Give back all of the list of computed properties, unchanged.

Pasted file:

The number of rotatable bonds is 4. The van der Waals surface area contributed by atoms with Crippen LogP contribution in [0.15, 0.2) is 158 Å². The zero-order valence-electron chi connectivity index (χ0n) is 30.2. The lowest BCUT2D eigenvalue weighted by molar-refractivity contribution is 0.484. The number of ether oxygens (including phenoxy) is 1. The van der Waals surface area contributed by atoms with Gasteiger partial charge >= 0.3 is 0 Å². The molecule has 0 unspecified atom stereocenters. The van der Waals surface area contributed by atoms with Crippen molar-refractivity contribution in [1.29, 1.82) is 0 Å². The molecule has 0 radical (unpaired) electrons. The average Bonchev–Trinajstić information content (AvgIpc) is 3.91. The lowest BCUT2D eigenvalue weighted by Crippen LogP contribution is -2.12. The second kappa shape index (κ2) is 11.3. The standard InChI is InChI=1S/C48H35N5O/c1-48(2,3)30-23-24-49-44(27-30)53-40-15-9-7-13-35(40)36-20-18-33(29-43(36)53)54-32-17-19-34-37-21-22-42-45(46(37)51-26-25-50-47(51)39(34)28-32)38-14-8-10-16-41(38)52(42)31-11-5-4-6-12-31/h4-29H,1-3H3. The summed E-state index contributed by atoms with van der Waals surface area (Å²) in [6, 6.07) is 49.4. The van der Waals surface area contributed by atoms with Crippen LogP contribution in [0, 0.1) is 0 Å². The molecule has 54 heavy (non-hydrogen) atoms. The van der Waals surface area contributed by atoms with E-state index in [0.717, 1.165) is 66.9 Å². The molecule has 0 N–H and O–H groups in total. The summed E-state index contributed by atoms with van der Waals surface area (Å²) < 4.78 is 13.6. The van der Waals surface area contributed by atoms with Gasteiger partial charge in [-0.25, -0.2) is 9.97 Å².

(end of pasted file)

The number of rotatable bonds is 4. The van der Waals surface area contributed by atoms with Crippen LogP contribution in [0.15, 0.2) is 158 Å². The zero-order valence-electron chi connectivity index (χ0n) is 30.2. The lowest BCUT2D eigenvalue weighted by molar-refractivity contribution is 0.484. The number of ether oxygens (including phenoxy) is 1. The van der Waals surface area contributed by atoms with Gasteiger partial charge >= 0.3 is 0 Å². The molecule has 0 unspecified atom stereocenters. The van der Waals surface area contributed by atoms with Crippen molar-refractivity contribution in [1.29, 1.82) is 0 Å². The molecule has 0 radical (unpaired) electrons. The average Bonchev–Trinajstić information content (AvgIpc) is 3.91. The lowest BCUT2D eigenvalue weighted by Crippen LogP contribution is -2.12. The second kappa shape index (κ2) is 11.3. The standard InChI is InChI=1S/C48H35N5O/c1-48(2,3)30-23-24-49-44(27-30)53-40-15-9-7-13-35(40)36-20-18-33(29-43(36)53)54-32-17-19-34-37-21-22-42-45(46(37)51-26-25-50-47(51)39(34)28-32)38-14-8-10-16-41(38)52(42)31-11-5-4-6-12-31/h4-29H,1-3H3. The summed E-state index contributed by atoms with van der Waals surface area (Å²) in [6, 6.07) is 49.4. The van der Waals surface area contributed by atoms with Crippen LogP contribution in [0, 0.1) is 0 Å². The molecule has 54 heavy (non-hydrogen) atoms. The van der Waals surface area contributed by atoms with E-state index in [0.717, 1.165) is 66.9 Å². The molecule has 0 N–H and O–H groups in total. The summed E-state index contributed by atoms with van der Waals surface area (Å²) < 4.78 is 13.6. The van der Waals surface area contributed by atoms with Gasteiger partial charge in [-0.25, -0.2) is 9.97 Å².